Energy policy not based on servile favors to the oil companies. Great… lets destroy 10 million jobs. Lets eliminate 3.6 million gas stations.. Lets put another 1 million auto mechanics out of work. Yeah thats the ticket. Lets start in your state first.

    Lets expect our leaders to have results instead of Rhetoric? And this from someone whose entire campaign is based upon Smooth talking, Rhetoric?

    I know lets ask King Kennedy to lead this revolution. Oh wait he wants to coronate his wife after hes gone. Hmm. How about Hillary. Oh no she is the queen in waiting. Oh golly which one of these politicians actually has the balls to do something not designed to pad their pockets with cash.

    Oh Right Barak Obama………….So thats one……….anyone else? Anyone? Someone. Comeon volunteer to cut the military in your state. Tell your citizens they are out of a job. Come on. Lets splain to the millions why gasoline stations are out of business. GM and Ford have to cut their payrolls in half. Come on we can find someone to volunteer for that.

  • kritt11

    Pork-filled bills were prevalent in Congress during both parties’ leadership–it has more to do with Republicans discovering what Democrats knew all along- that its a lot easier to get reelected when you can point to improvements you have brought to your state or district. Cutting costs to the bone sounds good in theory, but doesn’t work well in reality.

    Republicans are in a hole because they aquiesced to Bush policies that turned out to be disasterous for the country. They have well-known ties to the oil and defense industries which are bleeding tax-payers dry, and have resisted most forms of middle-class relief, while promoting corporate welfare.

    Invoking Reagan, Coolidge or even Abe Lincoln himself, will do no good, as the party needs to learn to respond to the problems of real Americans instead of clinging to rigid ideology.

  • StockBoySF

    The GOP dug that hole themselves by pitting one American against the other for the GOP’s own benefit. The chickens are coming home to roost. :)

  • kritt11

    American voters count on liberals to be their conscience- conservatives to be the voice of reason and common sense. During the Bush administration, conservatives lost this reputation, as our foreign policy became more extreme, and our spending on defense contracts lacked any sense of accountability. If anything, response to the complete lack of oversight by the GOP in the first 6 years of the administration has been muted. Where is the outrage over too-cozy relationships between GOP congressmen and their corporate sponsors?

    Somehow, the GOP has forsaken the American consumer. They are willing to stand strong against increased veteran’s benefits and an expanded children’s health insurance program, yet don’t even blink about the 8 billion lost by the CPA in the early years of the Iraq War??? They have little to say when oil CEO’s admit to a yearly profit of 40 billion with a reinvestment of only 10 million in renewable fuel sources, while consumers pay for 4$ a gallon gas at the pump?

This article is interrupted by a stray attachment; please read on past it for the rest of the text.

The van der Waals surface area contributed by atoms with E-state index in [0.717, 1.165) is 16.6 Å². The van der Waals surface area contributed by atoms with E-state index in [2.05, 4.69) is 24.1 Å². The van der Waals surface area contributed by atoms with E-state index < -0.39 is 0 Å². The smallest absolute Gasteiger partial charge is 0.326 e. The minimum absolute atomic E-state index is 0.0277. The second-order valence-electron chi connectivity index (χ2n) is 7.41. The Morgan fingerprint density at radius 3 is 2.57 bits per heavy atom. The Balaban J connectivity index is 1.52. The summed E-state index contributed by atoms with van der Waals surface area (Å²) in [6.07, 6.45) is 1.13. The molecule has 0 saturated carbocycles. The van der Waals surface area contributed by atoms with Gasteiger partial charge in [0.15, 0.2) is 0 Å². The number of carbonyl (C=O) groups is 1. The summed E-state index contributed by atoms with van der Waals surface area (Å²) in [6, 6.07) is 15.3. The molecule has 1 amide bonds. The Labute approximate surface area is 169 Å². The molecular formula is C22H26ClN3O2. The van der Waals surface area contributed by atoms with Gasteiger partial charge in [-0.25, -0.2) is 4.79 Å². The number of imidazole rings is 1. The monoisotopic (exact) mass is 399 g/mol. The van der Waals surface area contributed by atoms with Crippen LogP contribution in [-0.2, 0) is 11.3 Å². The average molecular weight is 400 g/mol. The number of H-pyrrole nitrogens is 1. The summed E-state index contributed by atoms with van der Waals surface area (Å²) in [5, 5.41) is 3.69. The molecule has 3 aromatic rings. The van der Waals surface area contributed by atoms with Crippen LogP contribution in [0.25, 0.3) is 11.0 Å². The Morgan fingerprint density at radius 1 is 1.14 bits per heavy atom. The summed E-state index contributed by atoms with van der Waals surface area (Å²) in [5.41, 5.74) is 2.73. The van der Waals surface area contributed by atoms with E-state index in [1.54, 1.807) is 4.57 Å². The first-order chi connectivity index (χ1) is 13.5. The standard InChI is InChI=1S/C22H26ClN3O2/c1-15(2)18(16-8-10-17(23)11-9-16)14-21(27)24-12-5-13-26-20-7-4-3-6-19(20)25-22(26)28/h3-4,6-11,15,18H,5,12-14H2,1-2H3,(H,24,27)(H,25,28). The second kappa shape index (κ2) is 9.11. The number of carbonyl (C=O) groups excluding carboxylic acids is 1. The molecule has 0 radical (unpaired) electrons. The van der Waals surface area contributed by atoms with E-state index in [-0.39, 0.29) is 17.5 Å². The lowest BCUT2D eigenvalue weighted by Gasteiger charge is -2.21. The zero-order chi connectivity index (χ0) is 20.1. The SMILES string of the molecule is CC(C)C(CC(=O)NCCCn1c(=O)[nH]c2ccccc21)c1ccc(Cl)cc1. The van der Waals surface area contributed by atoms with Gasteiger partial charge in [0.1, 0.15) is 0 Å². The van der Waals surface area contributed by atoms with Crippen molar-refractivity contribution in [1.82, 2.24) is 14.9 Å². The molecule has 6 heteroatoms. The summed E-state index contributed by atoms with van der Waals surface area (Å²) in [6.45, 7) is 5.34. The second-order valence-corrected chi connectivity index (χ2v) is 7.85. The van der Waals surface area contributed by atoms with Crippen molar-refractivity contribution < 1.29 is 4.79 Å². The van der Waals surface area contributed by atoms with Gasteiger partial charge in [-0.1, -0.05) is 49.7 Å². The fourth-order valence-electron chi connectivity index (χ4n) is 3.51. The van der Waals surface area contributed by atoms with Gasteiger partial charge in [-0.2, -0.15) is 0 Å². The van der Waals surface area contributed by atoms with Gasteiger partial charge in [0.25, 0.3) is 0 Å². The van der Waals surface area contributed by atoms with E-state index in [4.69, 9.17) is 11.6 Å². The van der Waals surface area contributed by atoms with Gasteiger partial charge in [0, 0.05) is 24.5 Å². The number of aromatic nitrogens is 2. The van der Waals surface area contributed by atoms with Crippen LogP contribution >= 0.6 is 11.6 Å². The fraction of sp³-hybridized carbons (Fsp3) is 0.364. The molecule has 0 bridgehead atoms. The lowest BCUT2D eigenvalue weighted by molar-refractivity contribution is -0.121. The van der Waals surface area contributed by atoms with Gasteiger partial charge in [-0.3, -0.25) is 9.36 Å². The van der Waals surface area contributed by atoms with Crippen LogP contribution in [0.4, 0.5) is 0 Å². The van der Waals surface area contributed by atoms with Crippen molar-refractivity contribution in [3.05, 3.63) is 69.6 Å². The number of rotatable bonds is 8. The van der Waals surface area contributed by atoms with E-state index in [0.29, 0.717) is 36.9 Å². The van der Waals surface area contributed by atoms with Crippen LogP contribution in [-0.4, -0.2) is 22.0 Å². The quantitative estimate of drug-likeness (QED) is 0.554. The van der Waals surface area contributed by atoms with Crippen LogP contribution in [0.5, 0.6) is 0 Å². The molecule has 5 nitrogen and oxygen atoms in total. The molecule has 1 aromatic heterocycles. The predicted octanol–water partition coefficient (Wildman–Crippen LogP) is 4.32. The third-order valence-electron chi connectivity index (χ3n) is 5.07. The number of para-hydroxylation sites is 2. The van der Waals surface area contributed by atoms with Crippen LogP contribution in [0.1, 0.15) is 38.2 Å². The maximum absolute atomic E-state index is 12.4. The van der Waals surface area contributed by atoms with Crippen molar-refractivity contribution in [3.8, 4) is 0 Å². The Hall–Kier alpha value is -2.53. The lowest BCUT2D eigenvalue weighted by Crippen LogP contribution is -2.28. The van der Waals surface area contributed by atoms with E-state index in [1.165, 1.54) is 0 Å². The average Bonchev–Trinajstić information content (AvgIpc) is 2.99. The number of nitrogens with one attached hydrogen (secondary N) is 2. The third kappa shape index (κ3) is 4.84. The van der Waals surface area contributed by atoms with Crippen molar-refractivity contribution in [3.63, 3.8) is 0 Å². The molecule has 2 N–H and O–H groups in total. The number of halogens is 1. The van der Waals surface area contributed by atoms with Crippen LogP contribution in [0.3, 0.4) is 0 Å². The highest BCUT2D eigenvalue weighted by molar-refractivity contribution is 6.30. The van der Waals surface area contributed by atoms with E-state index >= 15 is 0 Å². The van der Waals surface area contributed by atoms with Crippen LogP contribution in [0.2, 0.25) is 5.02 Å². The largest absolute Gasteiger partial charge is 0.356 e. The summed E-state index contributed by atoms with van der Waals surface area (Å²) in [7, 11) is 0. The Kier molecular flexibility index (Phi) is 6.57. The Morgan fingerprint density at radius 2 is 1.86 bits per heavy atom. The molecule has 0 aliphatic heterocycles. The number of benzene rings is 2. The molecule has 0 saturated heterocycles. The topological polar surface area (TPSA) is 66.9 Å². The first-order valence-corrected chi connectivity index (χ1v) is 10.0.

They should all be kicked out on their well-padded behinds and move on to the great beyond —- well-renumerated years as a corporate lobbyist. 40% of Congressmen now take those jobs when they finally leave office. Has Congress become a training ground for the corporate lobbies?

  • Neocon

    The energy solution to our needs has been found yet congress will not act upon it because oil and gas in this country directly or indirectly affects every man, woman and child in America.

    Tidal Generators can produce electricity with the simple flow of tides on the coasts. Wind generators according to Conoco/Phillips could supply the demands of all our energy with just the will to build them.

    But coal says no way. Oil says no way. Natural gas says no way.

    So when the Democrats get into office and suddenly they find Chevron or Exxon pushing a million dollars into their pockets with a wink and a smirk and suddenly your favorite congressman who vowed to save the world suddenly starts blaming things on the GOP or on this or that you will know that democrats, does not matter.

    They are all power seeking Crooks. Turning in the door of their helicopters, flashing the peace sign with both hands while proclaiming “I am not a crook.”

    While their offshore bank account continues to go ding, ding, ding.

  • StockBoySF

    kritt11, I agree wholeheartedly with you! Perhaps there’s only so much outrage that one can have.